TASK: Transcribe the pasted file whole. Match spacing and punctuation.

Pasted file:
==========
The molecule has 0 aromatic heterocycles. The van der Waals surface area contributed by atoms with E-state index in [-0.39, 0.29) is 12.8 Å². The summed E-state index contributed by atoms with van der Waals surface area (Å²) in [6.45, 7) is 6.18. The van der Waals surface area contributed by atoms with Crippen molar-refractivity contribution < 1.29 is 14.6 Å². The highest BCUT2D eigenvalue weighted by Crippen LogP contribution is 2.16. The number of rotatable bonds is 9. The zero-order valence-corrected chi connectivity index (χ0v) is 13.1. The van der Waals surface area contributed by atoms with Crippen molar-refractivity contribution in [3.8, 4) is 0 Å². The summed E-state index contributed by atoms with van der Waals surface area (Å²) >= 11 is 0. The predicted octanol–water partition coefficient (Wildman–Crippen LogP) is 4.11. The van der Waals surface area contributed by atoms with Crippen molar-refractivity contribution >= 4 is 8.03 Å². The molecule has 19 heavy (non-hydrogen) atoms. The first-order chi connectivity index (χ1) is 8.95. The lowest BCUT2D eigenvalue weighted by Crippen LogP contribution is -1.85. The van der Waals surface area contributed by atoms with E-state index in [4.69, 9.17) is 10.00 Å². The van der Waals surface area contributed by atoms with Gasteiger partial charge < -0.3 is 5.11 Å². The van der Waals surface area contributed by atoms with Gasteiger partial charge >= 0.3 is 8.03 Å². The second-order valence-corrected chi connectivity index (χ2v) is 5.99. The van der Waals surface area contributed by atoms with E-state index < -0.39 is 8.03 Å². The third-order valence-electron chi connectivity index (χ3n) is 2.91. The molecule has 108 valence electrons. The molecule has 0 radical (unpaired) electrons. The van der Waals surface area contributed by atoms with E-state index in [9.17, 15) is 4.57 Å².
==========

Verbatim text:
The molecule has 0 aromatic heterocycles. The van der Waals surface area contributed by atoms with E-state index in [-0.39, 0.29) is 12.8 Å². The summed E-state index contributed by atoms with van der Waals surface area (Å²) in [6.45, 7) is 6.18. The van der Waals surface area contributed by atoms with Crippen molar-refractivity contribution < 1.29 is 14.6 Å². The highest BCUT2D eigenvalue weighted by Crippen LogP contribution is 2.16. The number of rotatable bonds is 9. The zero-order valence-corrected chi connectivity index (χ0v) is 13.1. The van der Waals surface area contributed by atoms with Crippen molar-refractivity contribution in [3.8, 4) is 0 Å². The summed E-state index contributed by atoms with van der Waals surface area (Å²) >= 11 is 0. The predicted octanol–water partition coefficient (Wildman–Crippen LogP) is 4.11. The van der Waals surface area contributed by atoms with Crippen molar-refractivity contribution >= 4 is 8.03 Å². The molecule has 19 heavy (non-hydrogen) atoms. The first-order chi connectivity index (χ1) is 8.95. The lowest BCUT2D eigenvalue weighted by Crippen LogP contribution is -1.85. The van der Waals surface area contributed by atoms with E-state index in [4.69, 9.17) is 10.00 Å². The van der Waals surface area contributed by atoms with Gasteiger partial charge < -0.3 is 5.11 Å². The van der Waals surface area contributed by atoms with Gasteiger partial charge >= 0.3 is 8.03 Å². The second-order valence-corrected chi connectivity index (χ2v) is 5.99. The van der Waals surface area contributed by atoms with E-state index < -0.39 is 8.03 Å². The third-order valence-electron chi connectivity index (χ3n) is 2.91. The molecule has 108 valence electrons. The molecule has 0 radical (unpaired) electrons. The van der Waals surface area contributed by atoms with E-state index in [9.17, 15) is 4.57 Å².